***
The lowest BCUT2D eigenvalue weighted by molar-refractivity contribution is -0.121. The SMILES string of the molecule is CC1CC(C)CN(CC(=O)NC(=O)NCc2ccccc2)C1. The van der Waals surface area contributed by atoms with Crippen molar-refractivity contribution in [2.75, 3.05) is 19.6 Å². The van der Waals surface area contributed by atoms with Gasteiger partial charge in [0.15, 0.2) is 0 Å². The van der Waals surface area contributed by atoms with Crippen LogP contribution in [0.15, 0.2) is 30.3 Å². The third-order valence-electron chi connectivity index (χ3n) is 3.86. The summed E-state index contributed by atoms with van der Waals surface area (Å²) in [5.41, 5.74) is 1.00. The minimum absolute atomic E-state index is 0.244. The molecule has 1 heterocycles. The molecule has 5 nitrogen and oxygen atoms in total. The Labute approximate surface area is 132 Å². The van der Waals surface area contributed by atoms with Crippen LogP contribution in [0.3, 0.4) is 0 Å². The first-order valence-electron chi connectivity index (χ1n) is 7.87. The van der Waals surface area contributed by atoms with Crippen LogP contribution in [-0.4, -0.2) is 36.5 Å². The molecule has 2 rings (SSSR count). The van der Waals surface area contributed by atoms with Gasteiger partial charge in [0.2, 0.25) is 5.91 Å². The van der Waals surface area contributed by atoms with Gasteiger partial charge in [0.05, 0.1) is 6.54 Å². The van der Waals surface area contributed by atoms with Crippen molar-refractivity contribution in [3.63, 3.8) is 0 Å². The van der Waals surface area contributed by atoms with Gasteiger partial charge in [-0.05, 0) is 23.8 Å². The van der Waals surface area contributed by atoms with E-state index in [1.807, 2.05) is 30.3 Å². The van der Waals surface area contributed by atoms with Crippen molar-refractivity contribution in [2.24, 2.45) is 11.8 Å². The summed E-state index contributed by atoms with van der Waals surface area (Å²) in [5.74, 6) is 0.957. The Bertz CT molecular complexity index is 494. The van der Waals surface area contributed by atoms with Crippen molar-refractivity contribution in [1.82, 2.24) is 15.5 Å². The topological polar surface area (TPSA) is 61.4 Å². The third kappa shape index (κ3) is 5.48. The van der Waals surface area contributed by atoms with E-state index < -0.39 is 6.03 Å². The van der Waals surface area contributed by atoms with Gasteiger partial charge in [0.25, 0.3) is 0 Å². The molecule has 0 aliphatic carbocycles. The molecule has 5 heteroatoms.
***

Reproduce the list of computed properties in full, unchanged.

The lowest BCUT2D eigenvalue weighted by molar-refractivity contribution is -0.121. The SMILES string of the molecule is CC1CC(C)CN(CC(=O)NC(=O)NCc2ccccc2)C1. The van der Waals surface area contributed by atoms with Crippen molar-refractivity contribution in [2.75, 3.05) is 19.6 Å². The van der Waals surface area contributed by atoms with Gasteiger partial charge in [0.15, 0.2) is 0 Å². The van der Waals surface area contributed by atoms with Crippen LogP contribution in [0.15, 0.2) is 30.3 Å². The third-order valence-electron chi connectivity index (χ3n) is 3.86. The summed E-state index contributed by atoms with van der Waals surface area (Å²) in [5.41, 5.74) is 1.00. The minimum absolute atomic E-state index is 0.244. The molecule has 1 heterocycles. The molecule has 5 nitrogen and oxygen atoms in total. The Labute approximate surface area is 132 Å². The van der Waals surface area contributed by atoms with Crippen LogP contribution in [0.3, 0.4) is 0 Å². The first-order valence-electron chi connectivity index (χ1n) is 7.87. The van der Waals surface area contributed by atoms with Crippen LogP contribution in [-0.4, -0.2) is 36.5 Å². The molecule has 2 rings (SSSR count). The van der Waals surface area contributed by atoms with Gasteiger partial charge in [0.2, 0.25) is 5.91 Å². The van der Waals surface area contributed by atoms with Gasteiger partial charge in [0.05, 0.1) is 6.54 Å². The van der Waals surface area contributed by atoms with Crippen molar-refractivity contribution in [3.63, 3.8) is 0 Å². The van der Waals surface area contributed by atoms with Gasteiger partial charge in [-0.05, 0) is 23.8 Å². The van der Waals surface area contributed by atoms with E-state index in [1.807, 2.05) is 30.3 Å². The van der Waals surface area contributed by atoms with Crippen molar-refractivity contribution in [2.24, 2.45) is 11.8 Å². The summed E-state index contributed by atoms with van der Waals surface area (Å²) in [5.74, 6) is 0.957. The Bertz CT molecular complexity index is 494. The van der Waals surface area contributed by atoms with Crippen molar-refractivity contribution in [1.82, 2.24) is 15.5 Å². The topological polar surface area (TPSA) is 61.4 Å². The third kappa shape index (κ3) is 5.48. The van der Waals surface area contributed by atoms with E-state index < -0.39 is 6.03 Å². The van der Waals surface area contributed by atoms with Gasteiger partial charge in [0.25, 0.3) is 0 Å². The molecule has 0 aliphatic carbocycles. The molecule has 5 heteroatoms.